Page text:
Touching surfaces or person-to-person? Clarifying the main way coronavirus (COVID-19) spreads
Touching surfaces can still spread COVID-19
DETROIT – Does the coronavirus (COVID-19) typically spread by touching surfaces, or is it just person-to-person contact? Health officials clarified the main way the virus spreads after modifying their stance.
It’s been widely reported that the Centers for Disease Control and Prevention has modified its information on how COVID-19 is spread, with many saying that touching infected surfaces might be less of a concern.
The SARS-CoV-2 virus and COVID-19 infection are primarily respiratory problems, but when someone coughs or sneezes, infected droplets are expelled and land on nearby surfaces. If someone touches those surfaces, the virus can be picked up on hands and infect someone who then touches their face.
That basic principle hasn’t changed, but the CDC is changing the emphasis for the most common source of the spread.
The exact wording from the current CDC information page is that “the virus is thought to spread from person-to-person between those who are in close contact with one another -- within about six feet -- through respiratory droplets produced when an infected person coughs, sneezes or talks.”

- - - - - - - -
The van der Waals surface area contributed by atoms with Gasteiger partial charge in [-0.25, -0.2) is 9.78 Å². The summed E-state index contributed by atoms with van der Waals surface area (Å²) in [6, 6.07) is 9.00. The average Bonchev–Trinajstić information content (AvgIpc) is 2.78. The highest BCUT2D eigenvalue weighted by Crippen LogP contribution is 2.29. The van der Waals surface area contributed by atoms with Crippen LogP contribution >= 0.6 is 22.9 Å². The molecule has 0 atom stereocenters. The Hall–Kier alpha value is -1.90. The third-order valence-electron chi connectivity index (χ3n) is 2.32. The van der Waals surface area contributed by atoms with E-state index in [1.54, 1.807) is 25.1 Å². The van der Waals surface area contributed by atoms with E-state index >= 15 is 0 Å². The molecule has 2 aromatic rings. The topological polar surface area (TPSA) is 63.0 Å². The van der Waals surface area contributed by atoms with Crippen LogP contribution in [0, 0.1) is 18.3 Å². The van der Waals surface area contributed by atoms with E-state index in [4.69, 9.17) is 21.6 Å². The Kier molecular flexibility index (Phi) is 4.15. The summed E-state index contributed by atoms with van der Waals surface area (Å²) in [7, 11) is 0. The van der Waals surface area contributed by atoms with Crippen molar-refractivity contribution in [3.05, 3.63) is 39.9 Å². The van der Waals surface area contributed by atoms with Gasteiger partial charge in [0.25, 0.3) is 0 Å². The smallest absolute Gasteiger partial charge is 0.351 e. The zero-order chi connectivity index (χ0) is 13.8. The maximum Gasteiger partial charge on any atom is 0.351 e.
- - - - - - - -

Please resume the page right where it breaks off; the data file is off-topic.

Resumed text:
The droplets can land in the mouths or noses of people who are nearby or possibly be inhaled into the lungs. COVID-19 can still be spread by people who aren’t showing symptoms, the CDC says.
Person-to-person spread has always been considered the main way the virus spreads.
Regarding the spread of COVID-19 through contact with contaminated surfaces, the CDC says, “It may be possible that a person can get COVID-19 by touching a surface or object that has the virus on it and then touching their own mouth, nose or possibly their eyes. This is not thought to be the main way the virus spreads, but we are still learning more about this virus.”
The CDC goes on to say ways to slow the spread of virus include maintaining social distance, washing hands with soap and water, using hand sanitizer that contains at least 60% alcohol and routinely cleaning and disinfecting frequently touched surfaces.
The bottom line is that surface contamination is still an important factor to consider, but person-to-person transmission through droplets is considered the most critical danger.
The CDC suggests people clean their hands after handling mail or packages. As far as cleaning groceries, that’s up to the individual to decide, based on personal risk and comfort level.
Copyright 2020 by WDIV ClickOnDetroit - All rights reserved.